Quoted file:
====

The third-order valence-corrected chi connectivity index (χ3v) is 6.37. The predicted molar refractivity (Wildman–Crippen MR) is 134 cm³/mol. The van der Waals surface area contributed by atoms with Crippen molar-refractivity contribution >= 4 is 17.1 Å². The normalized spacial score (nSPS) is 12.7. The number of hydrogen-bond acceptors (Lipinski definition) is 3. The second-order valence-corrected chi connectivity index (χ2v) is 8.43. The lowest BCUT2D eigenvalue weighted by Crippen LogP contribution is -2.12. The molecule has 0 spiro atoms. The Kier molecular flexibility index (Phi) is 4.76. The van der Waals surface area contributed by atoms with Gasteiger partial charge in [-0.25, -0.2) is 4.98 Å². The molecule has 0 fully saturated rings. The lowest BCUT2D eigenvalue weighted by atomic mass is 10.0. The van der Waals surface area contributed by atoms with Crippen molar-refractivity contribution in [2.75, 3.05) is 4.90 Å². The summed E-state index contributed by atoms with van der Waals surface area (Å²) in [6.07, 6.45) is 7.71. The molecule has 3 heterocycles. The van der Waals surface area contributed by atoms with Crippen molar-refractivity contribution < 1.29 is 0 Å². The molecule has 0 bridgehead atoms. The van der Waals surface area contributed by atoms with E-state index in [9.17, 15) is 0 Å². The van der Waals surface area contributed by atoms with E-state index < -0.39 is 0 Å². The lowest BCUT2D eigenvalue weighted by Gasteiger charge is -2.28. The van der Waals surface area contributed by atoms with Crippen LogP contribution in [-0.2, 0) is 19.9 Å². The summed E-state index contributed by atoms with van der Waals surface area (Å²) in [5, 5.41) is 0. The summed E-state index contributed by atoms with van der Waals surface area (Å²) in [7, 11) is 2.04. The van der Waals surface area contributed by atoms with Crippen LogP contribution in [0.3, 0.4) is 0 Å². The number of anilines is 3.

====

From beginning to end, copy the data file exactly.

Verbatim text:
The third-order valence-corrected chi connectivity index (χ3v) is 6.37. The predicted molar refractivity (Wildman–Crippen MR) is 134 cm³/mol. The van der Waals surface area contributed by atoms with Crippen molar-refractivity contribution >= 4 is 17.1 Å². The normalized spacial score (nSPS) is 12.7. The number of hydrogen-bond acceptors (Lipinski definition) is 3. The second-order valence-corrected chi connectivity index (χ2v) is 8.43. The lowest BCUT2D eigenvalue weighted by Crippen LogP contribution is -2.12. The molecule has 0 spiro atoms. The Kier molecular flexibility index (Phi) is 4.76. The van der Waals surface area contributed by atoms with Gasteiger partial charge in [-0.25, -0.2) is 4.98 Å². The molecule has 0 fully saturated rings. The lowest BCUT2D eigenvalue weighted by atomic mass is 10.0. The van der Waals surface area contributed by atoms with Crippen molar-refractivity contribution in [2.75, 3.05) is 4.90 Å². The summed E-state index contributed by atoms with van der Waals surface area (Å²) in [6.07, 6.45) is 7.71. The molecule has 3 heterocycles. The van der Waals surface area contributed by atoms with Crippen molar-refractivity contribution < 1.29 is 0 Å². The molecule has 0 bridgehead atoms. The van der Waals surface area contributed by atoms with E-state index in [9.17, 15) is 0 Å². The van der Waals surface area contributed by atoms with E-state index < -0.39 is 0 Å². The lowest BCUT2D eigenvalue weighted by Gasteiger charge is -2.28. The van der Waals surface area contributed by atoms with Crippen LogP contribution in [-0.2, 0) is 19.9 Å². The summed E-state index contributed by atoms with van der Waals surface area (Å²) in [5, 5.41) is 0. The summed E-state index contributed by atoms with van der Waals surface area (Å²) in [7, 11) is 2.04. The van der Waals surface area contributed by atoms with Crippen LogP contribution in [0.3, 0.4) is 0 Å². The number of anilines is 3.